If he’d gone to trial and been convicted, Isaac Becker faced up to 90 years in prison for raping a girl he had a familial relationship with, starting when she was 13 and ending when she was 15. Monday afternoon, Circuit Judge Terence Perkins sentenced Becker, 22, to eight years in prison, followed by 10 years’ probation and a lifetime designation as a sexual predator.
Becker has been at the Flagler County jail since his arrest last March, so he’s accrued more than nine months’ credit to his sentence (327 days). Between that and “gain time,” giving him the chance to be released after serving 85 percent of his sentence, he could be out in 72 months (not the 96-month of his sentence), or in six years.
The prosecution in June had made a plea offer of 10 years in prison. “We just want to put pressure on the State and see if we can get him down to a youthful offender sentence (capped at 6 years DOC),” his attorney, Carlos Ivanor of Orlando, wrote Greg DeClue, a Sarasota-based forensic psychologist. (DOC is the acronym for the Department of Corrections.) Ivanor was seeking to hire DeClue as an expert witness, to conduct a psychosexual evaluation of Becker “and also to see if you could help me in exploring a false confessions,” Ivanor wrote the psychologist in a June 7 email.
DeClue agreed to take up the case for $200 an hour. By then Becker’s father had filed for indigency, arguing that he had depleted his funds to secure representation for his son. The court approved the indigency status, enabling Ivanor to hire the expert witness for up to 25 hours of service and 10 hours’ travel time. Ivanor continued as the attorney of record, paid by Becker’s father.
Becker, who who grew up in Palm Coast but had been in the U.S. Navy, stationed in Norfolk, Va., when Flagler County Sheriff’s deputies arrested him, agreed to a plea deal several weeks ago, its leniency a reflection of the victim’s family’s agreement, Becker being no stranger to them. (See: “Palm Coast’s Isaac J. Becker, 21, Navy Seaman, Is Arrested on Two Counts of Forcible Rape of a Minor.”)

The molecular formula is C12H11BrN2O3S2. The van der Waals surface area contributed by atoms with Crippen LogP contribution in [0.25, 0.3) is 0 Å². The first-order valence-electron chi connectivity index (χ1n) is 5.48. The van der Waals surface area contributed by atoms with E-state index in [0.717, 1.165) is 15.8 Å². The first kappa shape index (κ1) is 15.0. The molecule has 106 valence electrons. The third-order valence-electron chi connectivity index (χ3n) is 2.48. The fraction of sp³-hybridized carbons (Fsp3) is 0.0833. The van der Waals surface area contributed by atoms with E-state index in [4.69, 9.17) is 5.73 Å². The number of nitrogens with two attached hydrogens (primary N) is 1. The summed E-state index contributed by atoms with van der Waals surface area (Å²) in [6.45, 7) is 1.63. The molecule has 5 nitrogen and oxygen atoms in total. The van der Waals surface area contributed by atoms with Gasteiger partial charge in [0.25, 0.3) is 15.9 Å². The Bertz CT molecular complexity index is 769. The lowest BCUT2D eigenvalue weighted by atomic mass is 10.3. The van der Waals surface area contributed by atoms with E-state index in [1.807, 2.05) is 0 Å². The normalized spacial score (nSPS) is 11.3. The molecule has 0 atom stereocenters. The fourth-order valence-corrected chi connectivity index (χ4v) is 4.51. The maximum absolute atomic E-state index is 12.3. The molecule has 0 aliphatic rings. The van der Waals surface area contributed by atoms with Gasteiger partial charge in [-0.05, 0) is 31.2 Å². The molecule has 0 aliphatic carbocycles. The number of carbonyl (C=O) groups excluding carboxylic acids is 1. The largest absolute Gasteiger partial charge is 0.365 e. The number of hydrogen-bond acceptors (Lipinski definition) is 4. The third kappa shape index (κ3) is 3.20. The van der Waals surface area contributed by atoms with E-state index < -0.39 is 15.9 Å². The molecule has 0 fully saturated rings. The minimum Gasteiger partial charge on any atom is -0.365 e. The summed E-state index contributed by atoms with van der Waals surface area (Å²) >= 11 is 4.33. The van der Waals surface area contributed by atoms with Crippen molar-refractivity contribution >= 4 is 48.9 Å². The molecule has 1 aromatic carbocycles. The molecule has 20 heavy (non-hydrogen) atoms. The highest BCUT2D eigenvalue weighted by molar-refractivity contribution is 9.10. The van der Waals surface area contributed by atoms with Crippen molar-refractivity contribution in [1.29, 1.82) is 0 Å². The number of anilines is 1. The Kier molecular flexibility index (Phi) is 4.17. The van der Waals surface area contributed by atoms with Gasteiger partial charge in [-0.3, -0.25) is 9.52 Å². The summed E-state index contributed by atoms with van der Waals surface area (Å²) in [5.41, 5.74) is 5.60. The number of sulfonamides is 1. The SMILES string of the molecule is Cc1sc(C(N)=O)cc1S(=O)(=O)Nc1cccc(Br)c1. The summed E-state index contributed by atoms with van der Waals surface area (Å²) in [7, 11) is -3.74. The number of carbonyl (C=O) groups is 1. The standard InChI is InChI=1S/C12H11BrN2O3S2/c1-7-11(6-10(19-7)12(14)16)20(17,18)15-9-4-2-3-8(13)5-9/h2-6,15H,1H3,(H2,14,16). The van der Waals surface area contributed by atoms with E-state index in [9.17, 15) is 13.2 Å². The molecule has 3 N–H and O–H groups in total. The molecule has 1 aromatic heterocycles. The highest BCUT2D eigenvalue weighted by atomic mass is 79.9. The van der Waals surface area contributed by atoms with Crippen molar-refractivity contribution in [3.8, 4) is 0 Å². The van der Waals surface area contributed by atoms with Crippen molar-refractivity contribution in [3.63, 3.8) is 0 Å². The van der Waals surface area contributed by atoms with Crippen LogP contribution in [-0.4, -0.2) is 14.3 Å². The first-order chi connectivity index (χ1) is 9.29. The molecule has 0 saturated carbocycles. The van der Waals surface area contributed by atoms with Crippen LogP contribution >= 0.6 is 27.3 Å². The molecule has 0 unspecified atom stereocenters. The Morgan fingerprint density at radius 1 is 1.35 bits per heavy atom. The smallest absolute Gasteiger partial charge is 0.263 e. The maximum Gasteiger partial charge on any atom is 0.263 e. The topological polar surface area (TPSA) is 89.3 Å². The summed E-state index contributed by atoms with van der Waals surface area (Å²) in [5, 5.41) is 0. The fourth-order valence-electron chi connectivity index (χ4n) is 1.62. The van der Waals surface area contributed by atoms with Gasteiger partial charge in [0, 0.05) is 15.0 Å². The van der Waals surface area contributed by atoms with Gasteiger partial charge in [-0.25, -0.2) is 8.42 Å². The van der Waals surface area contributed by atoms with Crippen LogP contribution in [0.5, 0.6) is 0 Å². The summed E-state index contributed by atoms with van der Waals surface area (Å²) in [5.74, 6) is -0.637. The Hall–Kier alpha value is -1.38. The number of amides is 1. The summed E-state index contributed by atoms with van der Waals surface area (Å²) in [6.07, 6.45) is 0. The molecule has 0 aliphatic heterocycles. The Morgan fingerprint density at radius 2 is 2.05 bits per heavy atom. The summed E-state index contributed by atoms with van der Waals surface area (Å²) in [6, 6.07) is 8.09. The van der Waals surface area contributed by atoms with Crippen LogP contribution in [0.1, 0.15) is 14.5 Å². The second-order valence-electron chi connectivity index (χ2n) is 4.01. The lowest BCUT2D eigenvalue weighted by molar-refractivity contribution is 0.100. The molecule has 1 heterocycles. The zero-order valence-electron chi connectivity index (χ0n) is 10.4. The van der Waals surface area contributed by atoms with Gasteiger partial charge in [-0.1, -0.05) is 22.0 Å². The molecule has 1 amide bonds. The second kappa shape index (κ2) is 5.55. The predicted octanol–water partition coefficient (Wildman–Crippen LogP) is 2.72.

“I had many conversations with Miss , the victim’s mom, she’s well aware of what the plea offer is, is an agreement with it,” Assistant State Attorney Melissa Clark, who prosecuted the case, said. “I just wasn’t sure if she was definitely going to attend today or not. Like I said they were on the fence about it. But they were well aware of it.”
The sentencing this afternoon was pro forma: most of the details had been covered in a plea hearing a few weeks ago, when Perkins agreed to the defense’s request to defer the formality of the sentencing to yesterday afternoon, so Becker could remain at the jail over the holidays, enabling his family to see him. Becker’s father had told the attorney he would not appear by zoom or in the courtroom. But some people related to the case were were on zoom.
The investigation had begun in November 2020, when the victim was by then 16. She reported Becker restraining her arms and forcing her head-first into a pillow so she could not be heard making sounds as proceeded to assault her. The state’s information, however–the prosecution’s charging document–stated he “did not use physical force and violence likely to cause serious personal injury,” even though the two counts of rape were the result of the forcible element: it was not a statutory offense, which would have been the case had there been consent (under Florida law, minors are considered incapable of consenting to sex, though, paradoxically, when the act is found to be consensual the charge is usually a second degree felony, not a first degree, or a life felony.)
Becker, according to his arrest report, confessed–a confession his attorney had attempted to contest. He did not address the court today, as defendants often do at sentencings.
Once released from prison Becker will have to abide by rigorous sex-offender probation conditions, including a 10 p.m. to 6 a.m. curfew (or an adjusted eight-hour curfew, depending on the kind of work shifts he lands), with one additional proviso: “If the court determines that imposing a curfew would endanger the victim, the court may consider additional sanctions.”
As with any sex offender or predator, he will be barred from living within 1,000 feet of a church, a school, a park or any other place where children gather. He’ll also be prohibited from working anywhere children gather, including pet stores, schools, libraries and malls, even as a volunteer. He’ll be barred from any contact with the victim. He’ll have to follow treatment regimens, and stay off the Internet except for work purposes, at least until his treatment and risk assessments are completed. He’ll have to submit to warrantless searches, including blood or urine analyses, and to polygraph tests, and maintain a driving log.